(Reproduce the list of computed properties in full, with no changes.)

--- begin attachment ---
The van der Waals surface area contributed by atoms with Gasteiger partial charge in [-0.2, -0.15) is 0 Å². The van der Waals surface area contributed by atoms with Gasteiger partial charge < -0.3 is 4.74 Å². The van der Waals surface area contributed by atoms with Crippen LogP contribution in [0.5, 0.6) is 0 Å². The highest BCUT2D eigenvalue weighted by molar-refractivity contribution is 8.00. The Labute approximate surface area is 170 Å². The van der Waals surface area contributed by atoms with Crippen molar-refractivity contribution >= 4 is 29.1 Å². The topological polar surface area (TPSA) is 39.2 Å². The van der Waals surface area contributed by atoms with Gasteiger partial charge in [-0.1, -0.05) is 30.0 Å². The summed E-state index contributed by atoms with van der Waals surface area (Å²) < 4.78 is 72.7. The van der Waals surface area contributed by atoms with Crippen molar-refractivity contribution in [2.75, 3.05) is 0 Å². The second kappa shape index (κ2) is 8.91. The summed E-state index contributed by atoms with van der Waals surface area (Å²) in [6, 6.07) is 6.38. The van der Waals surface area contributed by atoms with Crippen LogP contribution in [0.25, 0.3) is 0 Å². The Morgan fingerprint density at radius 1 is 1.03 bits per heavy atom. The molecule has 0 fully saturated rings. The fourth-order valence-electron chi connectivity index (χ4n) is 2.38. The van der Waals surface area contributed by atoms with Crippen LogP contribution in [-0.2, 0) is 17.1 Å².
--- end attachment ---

The van der Waals surface area contributed by atoms with Gasteiger partial charge in [-0.2, -0.15) is 0 Å². The van der Waals surface area contributed by atoms with Gasteiger partial charge < -0.3 is 4.74 Å². The van der Waals surface area contributed by atoms with Crippen LogP contribution in [0.5, 0.6) is 0 Å². The highest BCUT2D eigenvalue weighted by molar-refractivity contribution is 8.00. The Labute approximate surface area is 170 Å². The van der Waals surface area contributed by atoms with Crippen molar-refractivity contribution >= 4 is 29.1 Å². The topological polar surface area (TPSA) is 39.2 Å². The van der Waals surface area contributed by atoms with Gasteiger partial charge in [-0.1, -0.05) is 30.0 Å². The summed E-state index contributed by atoms with van der Waals surface area (Å²) < 4.78 is 72.7. The van der Waals surface area contributed by atoms with Crippen molar-refractivity contribution in [2.75, 3.05) is 0 Å². The second kappa shape index (κ2) is 8.91. The summed E-state index contributed by atoms with van der Waals surface area (Å²) in [6, 6.07) is 6.38. The van der Waals surface area contributed by atoms with Crippen LogP contribution in [0.25, 0.3) is 0 Å². The Morgan fingerprint density at radius 1 is 1.03 bits per heavy atom. The molecule has 0 fully saturated rings. The fourth-order valence-electron chi connectivity index (χ4n) is 2.38. The van der Waals surface area contributed by atoms with Crippen LogP contribution in [-0.2, 0) is 17.1 Å².